How 93% of land in Israel Proper is Kept Off
Limits to Palestinians with Israeli Citizenship

by Stanley Heller

Approximately 78% of the land of Israel (within the 1949 armistice lines) is state land and is managed by the Israel Land Authority. Another approximately 15% of land is owned by the Jewish National Fund (source Dr. Uri Davis who has researched land issues for many years) and is also managed by the Israel Land Authority. In law none of that land is ever sold. When one buys a home, apartment or building for a business the land is leased to the property buyer for 49 years long (or a multiple of 49 years).

The Jewish National Fund has a specific mandate to develop Israeli land for benefit of Jews only, "redemption of land from desolation" as it puts it. In response to a legal action on the issue the JNF made this statement "The JNF is not the trustee of the general public in Israel. Its loyalty is given to the Jewish people in the Diaspora and in the state of Israel... The JNF, in relation to being an owner of land, is not a public body that works for the benefit of all citizens of the state. The loyalty of the JNF is given to the Jewish people and only to them is the JNF obligated."

In 1961 the JNF made a covenant with the Government of the State of Israel to let the ILA administer JNF lands. In return the ILA decisions would be made by the Israel Land Council (ILC) upon which the JNF would permanently have significant, but less than half the membership.

So over 90% of the land is administered by a Council that has a significant presence of JNF membership. In practice according to an Israeli comptroller, compared to JNF participation on the ILC, government representative participation is "minimal". In 2013 the top two positions in the Council were held by JNF officials. One was chaired by JNF chairman Efi Stenzler, the other by his deputy, Eli Aflalo. So the Israel Land Authority pretty much follows the wishes of the JNF, a group set up exclusively to work for the benefit of one religious-ethnic group.

Two facts help show how this plays out. One concerns farm land. An Israeli Lands Authority report for the year 2000 (quoted by Badil) indicates that of the 2.8 million dunams leased under long leases, none were leased to Palestinian citizens. Another concerns development. Since 1948 the state has authorized the creation of about 1,000 new Jewish communities, but not a single Arab community except for under­developed townships in the Negev where Bedouins (dispossessed of their lands) are being forced to live.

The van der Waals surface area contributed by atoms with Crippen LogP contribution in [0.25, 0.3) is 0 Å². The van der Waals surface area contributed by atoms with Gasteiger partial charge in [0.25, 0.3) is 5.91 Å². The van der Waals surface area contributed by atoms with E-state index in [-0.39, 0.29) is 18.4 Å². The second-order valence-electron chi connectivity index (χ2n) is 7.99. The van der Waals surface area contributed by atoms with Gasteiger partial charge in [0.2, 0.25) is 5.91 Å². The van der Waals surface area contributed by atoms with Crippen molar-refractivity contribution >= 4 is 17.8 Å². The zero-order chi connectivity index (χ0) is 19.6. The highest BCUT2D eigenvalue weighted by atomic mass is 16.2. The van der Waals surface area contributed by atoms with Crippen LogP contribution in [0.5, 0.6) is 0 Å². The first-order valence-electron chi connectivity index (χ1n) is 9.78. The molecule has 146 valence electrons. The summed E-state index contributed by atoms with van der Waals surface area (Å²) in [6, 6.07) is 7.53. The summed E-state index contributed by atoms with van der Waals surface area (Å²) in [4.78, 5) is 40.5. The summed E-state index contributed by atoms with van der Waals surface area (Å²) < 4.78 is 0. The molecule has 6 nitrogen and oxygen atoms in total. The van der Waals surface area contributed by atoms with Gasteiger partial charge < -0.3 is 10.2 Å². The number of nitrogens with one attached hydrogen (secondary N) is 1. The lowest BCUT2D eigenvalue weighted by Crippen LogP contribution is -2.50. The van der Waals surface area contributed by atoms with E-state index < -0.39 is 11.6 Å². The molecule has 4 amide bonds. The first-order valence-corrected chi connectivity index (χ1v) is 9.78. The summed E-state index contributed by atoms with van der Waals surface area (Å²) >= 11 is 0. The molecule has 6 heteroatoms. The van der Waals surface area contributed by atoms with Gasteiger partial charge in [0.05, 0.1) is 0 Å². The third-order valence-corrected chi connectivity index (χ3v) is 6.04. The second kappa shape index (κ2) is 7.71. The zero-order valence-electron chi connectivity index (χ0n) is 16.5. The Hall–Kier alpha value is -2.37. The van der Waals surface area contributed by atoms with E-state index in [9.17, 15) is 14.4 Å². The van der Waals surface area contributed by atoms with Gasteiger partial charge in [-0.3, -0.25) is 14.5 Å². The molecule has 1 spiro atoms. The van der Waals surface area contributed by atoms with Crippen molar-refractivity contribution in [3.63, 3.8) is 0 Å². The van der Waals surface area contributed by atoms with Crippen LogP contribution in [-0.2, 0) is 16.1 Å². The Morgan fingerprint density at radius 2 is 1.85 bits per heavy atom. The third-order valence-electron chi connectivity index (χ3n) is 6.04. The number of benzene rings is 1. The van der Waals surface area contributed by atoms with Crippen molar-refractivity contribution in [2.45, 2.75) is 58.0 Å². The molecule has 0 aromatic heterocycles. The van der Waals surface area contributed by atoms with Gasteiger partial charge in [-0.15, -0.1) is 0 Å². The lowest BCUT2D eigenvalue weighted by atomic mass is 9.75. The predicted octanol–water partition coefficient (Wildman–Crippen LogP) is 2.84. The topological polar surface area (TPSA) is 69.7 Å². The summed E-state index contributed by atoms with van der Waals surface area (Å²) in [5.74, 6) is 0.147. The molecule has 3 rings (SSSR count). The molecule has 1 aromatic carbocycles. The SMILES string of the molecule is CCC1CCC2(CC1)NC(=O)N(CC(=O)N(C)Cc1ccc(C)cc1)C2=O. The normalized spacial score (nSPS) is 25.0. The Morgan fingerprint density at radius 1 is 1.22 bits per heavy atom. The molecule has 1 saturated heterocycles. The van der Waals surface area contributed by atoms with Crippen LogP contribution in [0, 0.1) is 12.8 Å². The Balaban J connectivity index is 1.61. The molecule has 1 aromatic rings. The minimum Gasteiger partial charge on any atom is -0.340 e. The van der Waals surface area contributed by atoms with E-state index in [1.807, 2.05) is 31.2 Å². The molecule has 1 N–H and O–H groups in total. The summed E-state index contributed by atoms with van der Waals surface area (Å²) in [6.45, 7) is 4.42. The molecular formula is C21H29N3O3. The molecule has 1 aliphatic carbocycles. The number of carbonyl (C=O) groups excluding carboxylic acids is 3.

Until a few years ago the 15% JNF land could not be leased at all to non-Jews. A court ruling voided this in 2005 and six Arab families were allowed access to the the land.

In theory the 78% that makes up state land could be leased to non-Jews, but in practice rarely is. Human Rights Watch talked about how this is done in a 2008 report.

One way Israeli Arabs are kept out is by means of "acceptance committees" of rural and suburban settlements. To move into a rural and suburban settlement you have be pass muster by the committee. Over 400 localities have them and the committees can bar anyone for any reason at all. The Israeli High Court upheld the law that allows that just this year. The Israeli online magazine 972mag called the decision legalization of segregation.

It is true that over the years some Israeli Arab lawsuits have met with success. Principles of equality have been won on paper, but the actual number of Palestinians with Israeli citizenship who are able to live on ILA land is infinitesimal and as Palestinian land in Israel is continually seized by authorities, the amount of ILA land is growing.

The Palestinian population is approximately 18% of the total Israeli population. They actually own/inhabit just 3.5% of the land.

Jeff Halper of the Israeli Committee Against Home Demolitions
gave this analysis:

Actually, some 94% of the land of the country is off-limits to non-Jews (or 93%, whatever), which means they own 6% but because of zoning and other restrictions are only able to utilize 3.5%. They can live in the cities of Israel, but intolerance and occasionally violence keeps them to their own neighborhoods. So taking out the restrictions on Palestinian housing, etc., they can live on just 11% of east Jerusalem land -- or 8% of the entire Jerusalem municipal area since they can live in west Jerusalem legally but cannot in terms of the violence they would face if they tried. The only places Israeli Jews and Palestinian citizens of Israel live "together" is in the poor Arab towns taken over by Jews -- Lod, Ramle, Jaffa, Acre -- and there Arabs are confined to small, poor, segregated neighborhoods (Carmiel and Upper Nazareth being the main exceptions, and Neveh Shalom).

In 1948 and after Israel systematically demolished some 50,000 homes in more than 530 Palestinian towns, cities and villages, took their lands (they owned 94% of the land until then, either individually or communally) and gave them to Jews. Since then some 800 Jewish cities, etc have been established, and not one Arab one. So even if people can live on some of the land, it is overcrowded, unaffordable or slummy. No housing horizon for young people.

The book Access Denied: Palestinian Access to Land in Israel by Hussein Abu Hussein and Fiona McKay goes into depth on all this. So does Apartheid Israel by Uri Davis.

Final note: Remember all this is about the rights of Arabs/Palestinians deemed citizens by the Israeli government. Those without the designation have less rights. For instance, the Israeli government claims all of Jerusalem to be Israeli territory. However, the Palestinians in East Jerusalem (conquered in 1967) are only considered residents, not citizens of Israel. Their land rights are much restricted. In 2009 Ha'aretz had a piece disputing the claim by PM Netanyahu that these Arabs could live anywhere in Jerusalem.

posted December 22, 2014.